Post List

  • August 6, 2010
  • 01:50 PM

Fossil Bonanza in Australian Cave Documents the Growth of a Prehistoric Marsupial

by Laelaps in Laelaps

By now you have no doubt heard about the dinosaurian tempest-in-a-teacup I recently called #TriceraFAIL. To sum things up briefly - on the basis of skeletal anatomy and histology, paleontologists John Scannella and Jack Horner proposed that the horned dinosaur traditionally known as Torosaurus was actually the fully-mature growth stage of Triceratops. If further evidence [...]... Read more »

  • August 6, 2010
  • 12:33 PM

Amantadine Reduces Pathological Gambling in Parkinson's Disease

by William Yates, M.D. in Brain Posts

Parkinson's disease (PD) commonly includes a variety of behavioral disturbances related to impulsivity.  Impulse control problems noted in (PD) ncludes hypersexuality, compulsive shopping, compulsive eating and pathological gambling.These behavioral problems may be related to the pathophysiology of Parkinson's disease.  However, drugs commonly used in Parkinson's disease appear to increase the risk for impulsive behavioral problems. Clinicians face a dilemma in drug-induced behavioral ........ Read more »

Thomas A, Bonanni L, Gambi F, Di Iorio A, & Onofrj M. (2010) Pathological gambling in Parkinson disease is reduced by amantadine. Annals of neurology. PMID: 20687121  

  • August 6, 2010
  • 12:09 PM

A tale of two travelers

by Alistair Dove in Deep Type Flow

To paraphrase The Hitchhikers Guide to the Galaxy: “The ocean is big.  Really Big. You just won’t believe how vastly, hugely, mind-bogglingly big it is. I mean, you may think it’s a long way down the road to the chemist, but that’s just peanuts compared to the ocean”.  OK, maybe its not as big as the Virgo supercluster, but the ocean is still pretty huge by landlubber standards.  Most of that unending big-ness is pretty featureless, and yet........ Read more »

Dewar, H., Thys, T., Teo, S., Farwell, C., O'Sullivan, J., Tobayama, T., Soichi, M., Nakatsubo, T., Kondo, Y., & Okada, Y. (2010) Satellite tracking the world's largest jelly predator, the ocean sunfish, Mola mola, in the Western Pacific. Journal of Experimental Marine Biology and Ecology. DOI: 10.1016/j.jembe.2010.06.023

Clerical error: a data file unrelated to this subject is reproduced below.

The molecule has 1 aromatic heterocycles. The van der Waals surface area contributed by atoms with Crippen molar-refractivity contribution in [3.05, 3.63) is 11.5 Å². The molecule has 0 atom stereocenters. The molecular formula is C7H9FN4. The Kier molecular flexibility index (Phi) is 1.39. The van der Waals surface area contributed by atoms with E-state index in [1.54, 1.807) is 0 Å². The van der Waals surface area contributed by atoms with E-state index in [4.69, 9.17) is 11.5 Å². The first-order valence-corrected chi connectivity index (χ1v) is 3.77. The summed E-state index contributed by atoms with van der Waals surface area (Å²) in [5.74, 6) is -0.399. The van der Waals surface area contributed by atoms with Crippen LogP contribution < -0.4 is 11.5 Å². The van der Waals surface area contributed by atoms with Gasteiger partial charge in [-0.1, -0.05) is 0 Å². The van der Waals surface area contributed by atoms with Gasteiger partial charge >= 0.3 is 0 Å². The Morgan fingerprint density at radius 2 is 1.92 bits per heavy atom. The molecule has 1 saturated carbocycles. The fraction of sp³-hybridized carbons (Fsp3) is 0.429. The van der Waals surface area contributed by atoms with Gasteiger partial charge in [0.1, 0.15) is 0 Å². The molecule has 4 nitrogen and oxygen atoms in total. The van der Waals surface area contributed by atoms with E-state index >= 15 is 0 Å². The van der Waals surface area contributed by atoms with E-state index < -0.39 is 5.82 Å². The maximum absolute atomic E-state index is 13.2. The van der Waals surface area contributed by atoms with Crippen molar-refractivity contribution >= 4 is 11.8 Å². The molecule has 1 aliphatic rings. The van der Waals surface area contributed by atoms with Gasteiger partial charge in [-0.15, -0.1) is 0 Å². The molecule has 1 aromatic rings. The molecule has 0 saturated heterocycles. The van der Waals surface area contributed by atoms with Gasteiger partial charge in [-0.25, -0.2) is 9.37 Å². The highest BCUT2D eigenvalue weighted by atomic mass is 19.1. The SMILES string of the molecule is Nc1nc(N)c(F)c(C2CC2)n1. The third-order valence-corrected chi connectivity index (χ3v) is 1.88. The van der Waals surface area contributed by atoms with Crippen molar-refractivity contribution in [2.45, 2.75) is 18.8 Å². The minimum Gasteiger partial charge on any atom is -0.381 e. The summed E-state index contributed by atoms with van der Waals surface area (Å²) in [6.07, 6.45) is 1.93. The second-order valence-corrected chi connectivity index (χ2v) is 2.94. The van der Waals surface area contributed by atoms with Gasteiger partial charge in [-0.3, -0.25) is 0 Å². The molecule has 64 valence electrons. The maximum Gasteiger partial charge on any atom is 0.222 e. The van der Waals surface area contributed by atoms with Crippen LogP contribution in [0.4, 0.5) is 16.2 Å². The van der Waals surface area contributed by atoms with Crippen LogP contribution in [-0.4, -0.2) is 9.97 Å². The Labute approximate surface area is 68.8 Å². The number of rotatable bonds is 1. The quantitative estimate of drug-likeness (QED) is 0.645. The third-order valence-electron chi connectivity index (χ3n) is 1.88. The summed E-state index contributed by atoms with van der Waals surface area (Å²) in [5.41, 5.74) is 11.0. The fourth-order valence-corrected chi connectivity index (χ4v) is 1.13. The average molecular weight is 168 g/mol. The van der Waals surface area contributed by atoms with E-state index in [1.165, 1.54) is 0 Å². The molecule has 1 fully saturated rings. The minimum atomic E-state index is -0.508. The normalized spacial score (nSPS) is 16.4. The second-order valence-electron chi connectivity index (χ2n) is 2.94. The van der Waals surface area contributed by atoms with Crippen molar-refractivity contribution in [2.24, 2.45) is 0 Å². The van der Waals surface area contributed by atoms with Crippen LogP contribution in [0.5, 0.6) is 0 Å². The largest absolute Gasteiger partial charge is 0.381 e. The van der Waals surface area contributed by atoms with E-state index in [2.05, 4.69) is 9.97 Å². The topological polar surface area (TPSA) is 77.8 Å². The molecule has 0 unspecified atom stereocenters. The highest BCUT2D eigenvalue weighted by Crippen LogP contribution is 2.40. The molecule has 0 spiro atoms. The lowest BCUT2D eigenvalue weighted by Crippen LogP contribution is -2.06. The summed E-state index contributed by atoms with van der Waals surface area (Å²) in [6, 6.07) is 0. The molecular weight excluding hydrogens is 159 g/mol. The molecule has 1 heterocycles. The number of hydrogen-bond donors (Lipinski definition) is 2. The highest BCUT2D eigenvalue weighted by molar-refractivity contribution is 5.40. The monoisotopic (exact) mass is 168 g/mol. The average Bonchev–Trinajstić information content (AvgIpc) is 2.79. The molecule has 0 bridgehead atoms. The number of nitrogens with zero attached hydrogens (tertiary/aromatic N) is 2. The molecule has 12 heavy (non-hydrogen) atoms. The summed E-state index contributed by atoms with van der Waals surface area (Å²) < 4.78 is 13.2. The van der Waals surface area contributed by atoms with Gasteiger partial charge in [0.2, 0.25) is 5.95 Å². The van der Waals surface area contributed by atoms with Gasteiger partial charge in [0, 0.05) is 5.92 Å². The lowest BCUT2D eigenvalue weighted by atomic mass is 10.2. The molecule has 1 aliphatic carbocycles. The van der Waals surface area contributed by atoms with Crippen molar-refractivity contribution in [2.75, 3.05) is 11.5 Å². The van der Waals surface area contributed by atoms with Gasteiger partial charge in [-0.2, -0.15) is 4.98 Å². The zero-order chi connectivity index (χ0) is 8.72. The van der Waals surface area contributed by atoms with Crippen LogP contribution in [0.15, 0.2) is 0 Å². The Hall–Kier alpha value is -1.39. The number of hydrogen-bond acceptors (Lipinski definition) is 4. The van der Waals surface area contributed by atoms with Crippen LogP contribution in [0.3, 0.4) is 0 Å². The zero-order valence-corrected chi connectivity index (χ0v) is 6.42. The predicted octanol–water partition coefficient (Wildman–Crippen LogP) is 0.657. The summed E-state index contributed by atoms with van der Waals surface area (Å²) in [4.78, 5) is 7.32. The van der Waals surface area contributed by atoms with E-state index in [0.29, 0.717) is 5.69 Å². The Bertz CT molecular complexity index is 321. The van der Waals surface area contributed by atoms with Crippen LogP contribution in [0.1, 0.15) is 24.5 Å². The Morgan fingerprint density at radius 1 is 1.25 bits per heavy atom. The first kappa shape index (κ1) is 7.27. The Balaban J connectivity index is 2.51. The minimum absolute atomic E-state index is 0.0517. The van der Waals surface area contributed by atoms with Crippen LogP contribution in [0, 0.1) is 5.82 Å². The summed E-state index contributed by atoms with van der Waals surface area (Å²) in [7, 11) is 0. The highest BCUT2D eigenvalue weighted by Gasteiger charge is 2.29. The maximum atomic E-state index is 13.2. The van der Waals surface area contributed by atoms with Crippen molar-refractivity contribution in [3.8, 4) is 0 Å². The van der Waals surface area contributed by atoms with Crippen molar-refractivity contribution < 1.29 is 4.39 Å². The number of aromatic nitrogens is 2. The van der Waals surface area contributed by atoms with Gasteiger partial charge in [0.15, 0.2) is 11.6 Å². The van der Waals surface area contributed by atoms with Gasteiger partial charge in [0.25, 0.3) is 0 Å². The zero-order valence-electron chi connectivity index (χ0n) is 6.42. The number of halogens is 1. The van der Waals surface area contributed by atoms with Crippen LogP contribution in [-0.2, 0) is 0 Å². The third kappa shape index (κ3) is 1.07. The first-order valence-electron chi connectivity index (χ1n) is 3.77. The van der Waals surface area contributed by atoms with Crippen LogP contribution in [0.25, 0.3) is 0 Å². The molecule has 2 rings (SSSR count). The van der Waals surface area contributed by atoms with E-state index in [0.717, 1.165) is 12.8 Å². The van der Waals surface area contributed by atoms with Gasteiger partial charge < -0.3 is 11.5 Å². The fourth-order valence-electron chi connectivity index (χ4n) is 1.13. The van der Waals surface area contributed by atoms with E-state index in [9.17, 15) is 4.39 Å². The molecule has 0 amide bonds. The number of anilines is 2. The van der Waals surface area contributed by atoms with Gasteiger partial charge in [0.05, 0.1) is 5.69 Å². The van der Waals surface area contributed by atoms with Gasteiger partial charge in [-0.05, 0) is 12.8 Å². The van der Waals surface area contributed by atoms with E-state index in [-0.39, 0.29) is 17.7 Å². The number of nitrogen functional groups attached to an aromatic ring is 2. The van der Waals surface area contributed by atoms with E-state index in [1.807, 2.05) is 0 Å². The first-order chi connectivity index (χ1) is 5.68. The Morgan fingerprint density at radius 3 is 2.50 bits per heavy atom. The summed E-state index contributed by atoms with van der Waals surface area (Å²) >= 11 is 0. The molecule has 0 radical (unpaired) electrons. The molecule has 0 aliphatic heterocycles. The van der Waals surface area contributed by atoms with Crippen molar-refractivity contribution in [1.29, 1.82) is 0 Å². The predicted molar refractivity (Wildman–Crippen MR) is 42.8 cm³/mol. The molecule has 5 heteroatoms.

Sleeman, J., Meekan, M., Wilson, S., Polovina, J., Stevens, J., Boggs, G., & Bradshaw, C. (2010) To go or not to go with the flow: Environmental influences on whale shark movement patterns. Journal of Experimental Marine Biology and Ecology. DOI: 10.1016/j.jembe.2010.05.009  

  • August 6, 2010
  • 10:40 AM

Child Abuse Increases Risk of PTSD in Young Adults

by Child Psych in Child Psych

photo by mrcuppofcoffee
Researchers in New Zealand have found a link between childhood abuse and mental disorders in young adults. The article by Drs. Scott, Smith, and Ellis was published in the July issue of the Archives of General Psychiatry. The authors analyzed data from a nationally representative community survey of 2144 New Zealanders ages 16 to 27. The survey assessed a variety of anxiety, mood, and substance use disorders during the previous year and in the person's lifetime. Nation........ Read more »

  • August 6, 2010
  • 10:11 AM

Pakasuchus: The Croc That Ate Like a Mammal

by Brian Switek in Dinosaur Tracking

Modern crocodylians—from alligators to gharials—can’t chew their food. Their jaws are adapted for snapping shut quickly and powerfully on prey, but once these archosaurs have captured their meal, they must either swallow it whole or tear off a smaller piece and bolt it down. Given that these extant species are often cast as “living fossils” [...]... Read more »

O’Connor, P., Sertich, J., Stevens, N., Roberts, E., Gottfried, M., Hieronymus, T., Jinnah, Z., Ridgely, R., Ngasala, S., & Temba, J. (2010) The evolution of mammal-like crocodyliforms in the Cretaceous Period of Gondwana. Nature, 466(7307), 748-751. DOI: 10.1038/nature09061  

  • August 6, 2010
  • 10:06 AM

The Pickle Menace

by Paul Statt in Paul Statt Communications

The superannuated antics of old-time public health reformers are good for a laugh. But in the folk memory of many Americans, the Keystone Healthkare Kops are still at work, trying to “tell us what’s good for us.”... Read more »

  • August 6, 2010
  • 08:00 AM

Time Course of Incretin Responsiveness to Bariatric Surgery

by Arya M. Sharma in Dr. Sharma's Obesity Notes